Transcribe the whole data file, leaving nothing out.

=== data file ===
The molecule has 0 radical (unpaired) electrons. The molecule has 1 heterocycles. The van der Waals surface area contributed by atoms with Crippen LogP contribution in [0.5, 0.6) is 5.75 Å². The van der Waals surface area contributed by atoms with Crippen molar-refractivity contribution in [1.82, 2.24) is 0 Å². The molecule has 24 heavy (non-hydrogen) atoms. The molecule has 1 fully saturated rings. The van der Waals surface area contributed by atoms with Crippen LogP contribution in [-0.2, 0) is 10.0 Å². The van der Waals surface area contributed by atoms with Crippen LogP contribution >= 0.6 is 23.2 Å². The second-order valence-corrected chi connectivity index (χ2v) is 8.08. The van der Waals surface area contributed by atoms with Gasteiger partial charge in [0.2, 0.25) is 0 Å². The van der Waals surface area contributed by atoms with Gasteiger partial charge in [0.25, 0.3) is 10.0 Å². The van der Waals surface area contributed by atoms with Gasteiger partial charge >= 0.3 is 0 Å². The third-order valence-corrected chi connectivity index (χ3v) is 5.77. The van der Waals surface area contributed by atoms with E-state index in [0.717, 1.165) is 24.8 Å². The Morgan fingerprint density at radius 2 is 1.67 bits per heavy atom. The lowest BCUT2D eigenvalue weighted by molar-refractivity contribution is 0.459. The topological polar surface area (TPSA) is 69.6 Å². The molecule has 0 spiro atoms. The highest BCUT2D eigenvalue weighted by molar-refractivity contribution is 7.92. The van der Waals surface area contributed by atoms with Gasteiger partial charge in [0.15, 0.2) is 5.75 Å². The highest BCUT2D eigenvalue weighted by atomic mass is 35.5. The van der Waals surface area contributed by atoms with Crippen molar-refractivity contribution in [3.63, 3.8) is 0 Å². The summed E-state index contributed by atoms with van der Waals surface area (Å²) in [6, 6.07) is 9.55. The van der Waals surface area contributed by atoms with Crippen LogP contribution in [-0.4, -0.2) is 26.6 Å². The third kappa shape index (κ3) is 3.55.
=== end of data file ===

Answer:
The molecule has 0 radical (unpaired) electrons. The molecule has 1 heterocycles. The van der Waals surface area contributed by atoms with Crippen LogP contribution in [0.5, 0.6) is 5.75 Å². The van der Waals surface area contributed by atoms with Crippen molar-refractivity contribution in [1.82, 2.24) is 0 Å². The molecule has 24 heavy (non-hydrogen) atoms. The molecule has 1 fully saturated rings. The van der Waals surface area contributed by atoms with Crippen LogP contribution in [-0.2, 0) is 10.0 Å². The van der Waals surface area contributed by atoms with Crippen LogP contribution >= 0.6 is 23.2 Å². The second-order valence-corrected chi connectivity index (χ2v) is 8.08. The van der Waals surface area contributed by atoms with Gasteiger partial charge in [0.2, 0.25) is 0 Å². The van der Waals surface area contributed by atoms with Gasteiger partial charge in [0.25, 0.3) is 10.0 Å². The van der Waals surface area contributed by atoms with Gasteiger partial charge >= 0.3 is 0 Å². The third-order valence-corrected chi connectivity index (χ3v) is 5.77. The van der Waals surface area contributed by atoms with E-state index in [0.717, 1.165) is 24.8 Å². The Morgan fingerprint density at radius 2 is 1.67 bits per heavy atom. The lowest BCUT2D eigenvalue weighted by molar-refractivity contribution is 0.459. The topological polar surface area (TPSA) is 69.6 Å². The molecule has 0 spiro atoms. The highest BCUT2D eigenvalue weighted by molar-refractivity contribution is 7.92. The van der Waals surface area contributed by atoms with Gasteiger partial charge in [0.15, 0.2) is 5.75 Å². The highest BCUT2D eigenvalue weighted by atomic mass is 35.5. The van der Waals surface area contributed by atoms with Crippen molar-refractivity contribution in [3.63, 3.8) is 0 Å². The summed E-state index contributed by atoms with van der Waals surface area (Å²) in [6, 6.07) is 9.55. The van der Waals surface area contributed by atoms with Crippen LogP contribution in [-0.4, -0.2) is 26.6 Å². The third kappa shape index (κ3) is 3.55.